With a flourish of rude to lewd costumes by the remarkably gifted Arianne Phillips of Madonna-renown to the elegantly brash-gone-trash makeup of Mike Potter, Hedwig crawls, dives, whitesnakes and jumps spread eagle while giving a heartfelt rendition of her entire oeuvre. The fact that she is able to do so while recounting both her life’s history and the parallels it bears to global politics is a testament to Hedwig’s ambitions. From the very onset, Hedwig hurtles us into what can only be described as a philosophical dialectic brimming with socio-political metaphor and replete in psychosexual turmoil. In Tear Me Down Hedwig first compares her part-male part-female attributes to Berlin – with its irreconcilable East and West German chasm. Not being one for facile comparisons, Hedwig soon builds on the earlier reference describing – with evocative images like “decorate me with blood, graffiti and spit” – how his persona has become a battlefield where conqueror and victim find solace and revulsion in equal measure. Having gone through a poorly executed sex reassignment surgery, the young man once known as Hansel had been transformed into Hedwig, a woman with a dysfunctional one-inch mound of flesh between her legs – one that is eloquently described as a sideways grimace on an eyeless face.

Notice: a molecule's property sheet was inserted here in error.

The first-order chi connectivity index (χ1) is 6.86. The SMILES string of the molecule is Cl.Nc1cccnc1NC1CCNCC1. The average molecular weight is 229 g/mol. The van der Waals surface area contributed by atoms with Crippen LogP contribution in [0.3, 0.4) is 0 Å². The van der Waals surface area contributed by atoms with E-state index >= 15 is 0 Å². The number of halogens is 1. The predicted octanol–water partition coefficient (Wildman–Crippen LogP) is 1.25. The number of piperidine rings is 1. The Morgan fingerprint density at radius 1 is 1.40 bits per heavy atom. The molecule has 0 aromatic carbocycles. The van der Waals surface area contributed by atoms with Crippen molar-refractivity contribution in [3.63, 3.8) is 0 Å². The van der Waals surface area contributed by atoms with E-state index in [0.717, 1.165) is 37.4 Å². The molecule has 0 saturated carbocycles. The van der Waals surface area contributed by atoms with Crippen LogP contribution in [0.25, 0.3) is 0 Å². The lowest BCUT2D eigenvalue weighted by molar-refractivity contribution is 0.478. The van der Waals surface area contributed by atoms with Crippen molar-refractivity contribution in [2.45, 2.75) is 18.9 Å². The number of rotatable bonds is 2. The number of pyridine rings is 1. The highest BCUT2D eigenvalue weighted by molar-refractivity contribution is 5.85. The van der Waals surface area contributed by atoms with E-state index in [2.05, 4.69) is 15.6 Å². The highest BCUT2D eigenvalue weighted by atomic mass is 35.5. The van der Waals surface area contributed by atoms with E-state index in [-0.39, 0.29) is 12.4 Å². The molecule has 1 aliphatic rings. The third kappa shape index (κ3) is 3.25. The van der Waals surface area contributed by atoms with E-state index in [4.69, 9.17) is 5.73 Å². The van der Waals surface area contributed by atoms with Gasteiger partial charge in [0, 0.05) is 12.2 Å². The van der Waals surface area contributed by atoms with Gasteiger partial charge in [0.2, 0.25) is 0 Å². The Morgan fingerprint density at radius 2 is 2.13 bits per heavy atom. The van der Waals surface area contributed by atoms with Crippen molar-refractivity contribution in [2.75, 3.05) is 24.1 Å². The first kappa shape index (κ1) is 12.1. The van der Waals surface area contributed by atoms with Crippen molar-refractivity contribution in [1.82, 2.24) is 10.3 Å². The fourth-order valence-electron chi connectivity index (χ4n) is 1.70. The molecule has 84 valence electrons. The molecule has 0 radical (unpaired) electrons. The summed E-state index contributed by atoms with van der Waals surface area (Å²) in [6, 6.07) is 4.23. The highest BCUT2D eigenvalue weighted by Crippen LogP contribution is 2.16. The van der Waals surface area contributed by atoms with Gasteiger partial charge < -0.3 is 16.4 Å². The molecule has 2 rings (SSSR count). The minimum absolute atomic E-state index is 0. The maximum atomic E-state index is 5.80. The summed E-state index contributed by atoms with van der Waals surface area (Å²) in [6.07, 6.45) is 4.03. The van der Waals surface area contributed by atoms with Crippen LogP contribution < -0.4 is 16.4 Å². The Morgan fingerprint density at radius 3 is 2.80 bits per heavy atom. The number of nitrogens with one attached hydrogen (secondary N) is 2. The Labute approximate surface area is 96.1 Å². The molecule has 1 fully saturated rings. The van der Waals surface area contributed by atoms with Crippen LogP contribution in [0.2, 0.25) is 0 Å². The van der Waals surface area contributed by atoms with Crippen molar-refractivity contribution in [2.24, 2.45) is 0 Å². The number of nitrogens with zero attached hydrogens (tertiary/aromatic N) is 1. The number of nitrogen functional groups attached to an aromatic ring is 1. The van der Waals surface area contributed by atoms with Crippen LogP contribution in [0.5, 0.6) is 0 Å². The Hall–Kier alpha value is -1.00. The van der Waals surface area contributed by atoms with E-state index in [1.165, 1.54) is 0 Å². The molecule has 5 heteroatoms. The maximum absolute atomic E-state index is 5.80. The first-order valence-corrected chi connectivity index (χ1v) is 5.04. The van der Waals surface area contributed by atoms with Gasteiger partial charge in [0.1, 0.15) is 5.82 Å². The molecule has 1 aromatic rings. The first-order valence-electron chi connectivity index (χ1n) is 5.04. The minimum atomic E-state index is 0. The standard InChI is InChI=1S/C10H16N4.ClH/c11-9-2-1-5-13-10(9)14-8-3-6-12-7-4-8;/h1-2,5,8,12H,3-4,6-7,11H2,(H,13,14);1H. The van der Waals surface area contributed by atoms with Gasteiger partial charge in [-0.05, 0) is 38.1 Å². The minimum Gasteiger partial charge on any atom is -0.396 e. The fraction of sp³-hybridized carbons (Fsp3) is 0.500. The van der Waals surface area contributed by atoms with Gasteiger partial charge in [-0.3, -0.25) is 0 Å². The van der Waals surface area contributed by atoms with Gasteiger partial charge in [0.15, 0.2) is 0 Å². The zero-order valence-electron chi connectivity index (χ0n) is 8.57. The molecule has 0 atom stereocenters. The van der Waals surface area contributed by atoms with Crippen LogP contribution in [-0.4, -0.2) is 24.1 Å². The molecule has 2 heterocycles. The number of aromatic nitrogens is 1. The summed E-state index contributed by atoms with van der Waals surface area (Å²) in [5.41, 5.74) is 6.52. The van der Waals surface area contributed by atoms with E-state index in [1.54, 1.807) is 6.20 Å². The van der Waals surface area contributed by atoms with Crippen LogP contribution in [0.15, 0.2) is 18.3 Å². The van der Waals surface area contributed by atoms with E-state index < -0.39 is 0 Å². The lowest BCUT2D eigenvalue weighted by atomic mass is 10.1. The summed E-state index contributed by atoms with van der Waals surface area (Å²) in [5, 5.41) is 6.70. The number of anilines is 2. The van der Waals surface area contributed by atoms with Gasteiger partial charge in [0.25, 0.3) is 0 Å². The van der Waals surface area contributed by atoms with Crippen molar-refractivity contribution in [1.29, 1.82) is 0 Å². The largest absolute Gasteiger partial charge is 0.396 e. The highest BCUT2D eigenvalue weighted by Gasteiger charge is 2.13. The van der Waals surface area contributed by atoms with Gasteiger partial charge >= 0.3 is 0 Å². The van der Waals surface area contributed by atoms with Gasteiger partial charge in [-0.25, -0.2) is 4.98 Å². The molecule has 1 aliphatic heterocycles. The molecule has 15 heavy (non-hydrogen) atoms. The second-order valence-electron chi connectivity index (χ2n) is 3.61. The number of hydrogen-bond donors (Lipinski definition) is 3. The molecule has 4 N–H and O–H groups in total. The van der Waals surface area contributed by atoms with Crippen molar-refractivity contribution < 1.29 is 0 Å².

From there, it’s onto songs like The Origin of Love which takes a speech Aristophanes in which the playwright explains that the reason we are always looking for our better halves is because we had at one time been dual back-to-back beings: men, women and androgynous life forms that were half-male, half-female. As punishment for ambition, an angry Zeus split all of us into two and this is why men still seek their male counterparts, women – their female counterparts, and the formerly androgynous – the heterosexuals of today – still seek partners of the opposite sex. Besides presenting us with the historically reassuring fact that Ancient Greece was far more tolerant than our own society just a few decades back, withholding judgment on what does or does not constitutes normal, Hedwig’s rendition of this speech in song form gives us an insight into her own hopes for finding a perfect soul mate. Accompanied by Benjamin Pearcy’s mischievous projections, the song is more in the way of erudite fun adorned in risqué regalia.